The wintry weather which brought much of London to a standstill at the start of the week forced many people into living a ‘slow’ lifestyle for the day according to lifestyle expert and slow coach Matt Caulfield:
“Slow is a philosophy recognising that time is precious and that rushing to try and fit more in is not the answer. On Monday morning, many Londoners initially panicked at not being able to get into work, but then soon gave up on the idea and took to parks and gardens to enjoy the snow with their children.
“Taking the time and effort to appreciate what is now much more satisfying than filling your days doing things just to get somewhere in the future. Giving up on the futile battle against the weather, and turning it into an opportunity for enjoyment is a great example of appreciating the here and now. ”
Slow is not about being slothful, lazy or ignorant. In fact just the opposite, it is about being mindful, aware and intelligent in your actions.
When we are forced to slow down, downsize or change our lifestyle, we have a choice, we can get stressed, despondent and panic or we can use it as an unprecedented opportunity to embrace a Slow Philosophy. With more snow forecast, now is the perfect time to be slow.
The Slow Philosophy is not about doing everything at a snail’s pace. It’s about seeking to do everything at the right speed. Savouring the hours and minutes rather than just counting them. Doing everything as well as possible, instead of as fast as possible. It’s about quality over quantity in everything from work to leisure time.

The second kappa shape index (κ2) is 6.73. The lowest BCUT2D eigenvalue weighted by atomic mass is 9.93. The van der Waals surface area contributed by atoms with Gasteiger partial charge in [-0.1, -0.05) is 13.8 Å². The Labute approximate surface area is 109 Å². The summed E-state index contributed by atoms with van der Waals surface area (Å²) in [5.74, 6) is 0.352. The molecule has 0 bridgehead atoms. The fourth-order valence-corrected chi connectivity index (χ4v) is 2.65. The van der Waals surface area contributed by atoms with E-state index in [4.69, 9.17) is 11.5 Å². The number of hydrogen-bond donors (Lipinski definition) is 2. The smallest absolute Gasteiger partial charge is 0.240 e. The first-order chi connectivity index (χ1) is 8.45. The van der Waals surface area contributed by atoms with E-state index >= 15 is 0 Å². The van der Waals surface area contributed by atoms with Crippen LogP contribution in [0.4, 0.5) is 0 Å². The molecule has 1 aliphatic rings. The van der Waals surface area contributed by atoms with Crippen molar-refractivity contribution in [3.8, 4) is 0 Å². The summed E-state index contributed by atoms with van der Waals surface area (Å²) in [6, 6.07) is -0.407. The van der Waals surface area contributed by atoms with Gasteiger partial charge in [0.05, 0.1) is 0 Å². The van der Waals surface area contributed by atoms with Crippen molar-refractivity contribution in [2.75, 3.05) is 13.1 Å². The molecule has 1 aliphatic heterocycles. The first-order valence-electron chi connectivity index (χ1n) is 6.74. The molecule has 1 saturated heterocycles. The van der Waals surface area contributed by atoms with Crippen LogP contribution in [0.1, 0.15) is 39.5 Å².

A slow lifestyle manifests itself in different ways for different people, depending on their interests and experiences, but shared slow values include finding the right pace to do things. Appreciating, community, co-operation, manners and meaningful connections with people.
Slow embodies the spirit of the tale of the Hare and the Tortoise – “Slow and steady wins the race” and can lead to people doing less and achieving more. A deliberately ‘Slow’ person tends to be more centred, relaxed and unhurried as well as being unrushed and unflustered. Acting spontaneously in the right way and at the right pace in a given situation.
Learning how to develop a tortoise mind can allow people to increase focus and concentration, to relax and de-stress. They can become calm and collected, focus on the things they really want to get out of life and reconnect with life and appreciate the present moment.
The positive effects of becoming ‘Slow’ can include improved health and energy, better sleep and even the ability to get control of spending and finances.
I hope that Londoners enjoyed Monday and learned that there’s more to life than the seemingly endless rush. What they need to do now is learn to be slower and work smarter without relying on the weather to force it upon them.